Please use this identifier to cite or link to this item: http://hdl.handle.net/11328/4282
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dc.contributor.authorRibeiro, Telma-
dc.contributor.authorOliveira, Daniel V.-
dc.contributor.authorBracci, Susanna-
dc.date.accessioned2022-06-23T16:01:43Z-
dc.date.available2022-06-23T16:01:43Z-
dc.date.issued2022-
dc.identifier.citationRibeiro, T., Oliveira, D. V. & Bracci, S. (2022). The use of contact sponge method to measure water absorption in earthen heritage treated with water repellents. International Journal of Architectural Heritage, 16(1), 85-96. https//doi.org/10.1080/15583058.2020.1751344. Repositório Institucional UPT. http://hdl.handle.net/11328/4282pt_PT
dc.identifier.issn1558-3058 (Print)-
dc.identifier.issn1558-3066 (Electronic)-
dc.identifier.urihttp://hdl.handle.net/11328/4282-
dc.descriptionPublished online: 29 Apr 2020pt_PT
dc.description.abstractEarthen heritage represents an important legacy regarding construction history and technological development, with a significant cultural value that must be preserved. According to UNESCO, around 10% of the World Heritage is built using earth, and 57% of these heritage structures are in danger. Although the interest regarding earthen heritage has grown in the last few years, there is still a significant lack of knowledge in terms of material characterization, especially from conservation science point-of-view. In particular, tests regarding water absorption are always difficult to perform with a material that changes completely when in contact with water. Indeed, due to the presence of clay particles, a normal capillarity test is almost impossible to perform. Moreover, water is responsible for a significant number of degradation phenomena often found in earthen heritage. As a result, there is an urgent need to develop suitable water repellent treatments and to evaluate their efficiency. For this reason, this study focuses on the contact sponge method to assess water absorption rates for adobe and for rammed earth specimens treated with three different water repellents — siloxane, linseed oil, and beeswax. Two sets of specimens were prepared and tested, showing that this method can represent an effective way to measure initial water absorption in earthen materials, and promising results from the tested water repellent treatments were found.pt_PT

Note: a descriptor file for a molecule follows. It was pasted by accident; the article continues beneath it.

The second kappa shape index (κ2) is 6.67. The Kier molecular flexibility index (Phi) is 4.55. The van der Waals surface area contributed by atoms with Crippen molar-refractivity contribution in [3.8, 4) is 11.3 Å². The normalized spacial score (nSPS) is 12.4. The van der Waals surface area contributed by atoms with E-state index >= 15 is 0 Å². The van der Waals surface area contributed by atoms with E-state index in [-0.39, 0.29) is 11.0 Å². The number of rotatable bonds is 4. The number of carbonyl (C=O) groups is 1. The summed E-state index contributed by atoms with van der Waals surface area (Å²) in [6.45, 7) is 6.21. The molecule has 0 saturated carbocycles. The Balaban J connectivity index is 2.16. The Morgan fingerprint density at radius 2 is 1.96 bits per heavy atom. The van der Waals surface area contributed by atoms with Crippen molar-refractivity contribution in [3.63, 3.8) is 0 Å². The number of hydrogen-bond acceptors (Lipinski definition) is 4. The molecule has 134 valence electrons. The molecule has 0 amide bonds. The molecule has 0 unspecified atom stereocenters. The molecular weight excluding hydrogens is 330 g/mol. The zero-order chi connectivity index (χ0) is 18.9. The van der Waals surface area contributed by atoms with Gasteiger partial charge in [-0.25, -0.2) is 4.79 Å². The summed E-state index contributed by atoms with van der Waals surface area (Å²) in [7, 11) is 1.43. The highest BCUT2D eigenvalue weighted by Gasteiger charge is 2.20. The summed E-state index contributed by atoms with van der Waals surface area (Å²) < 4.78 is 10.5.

dc.language.isoengpt_PT
dc.publisherTaylor & Francispt_PT
dc.rightsrestrictedAccesspt_PT
dc.rights.urihttp://creativecommons.org/licenses/by/4.0/pt_PT
dc.subjectContact sponge methodpt_PT
dc.subjectEarthen heritagept_PT
dc.subjectWater absorptionpt_PT
dc.subjectWater repellentspt_PT
dc.titleThe use of contact sponge method to measure water absorption in earthen heritage treated with water repellentspt_PT
dc.typearticlept_PT
dc.relation.publisherversionhttp://www.tandfonline.com/toc/uarc20/currentpt_PT
dc.peerreviewedyespt_PT
degois.publication.firstPage85pt_PT
degois.publication.lastPage96pt_PT
degois.publication.volume16pt_PT
degois.publication.issue1pt_PT
degois.publication.titleInternational Journal of Architectural Heritagept_PT
dc.identifier.doi10.1080/15583058.2020.1751344pt_PT
Appears in Collections:CIG - Artigos em Revistas Internacionais / Papers in International Journals

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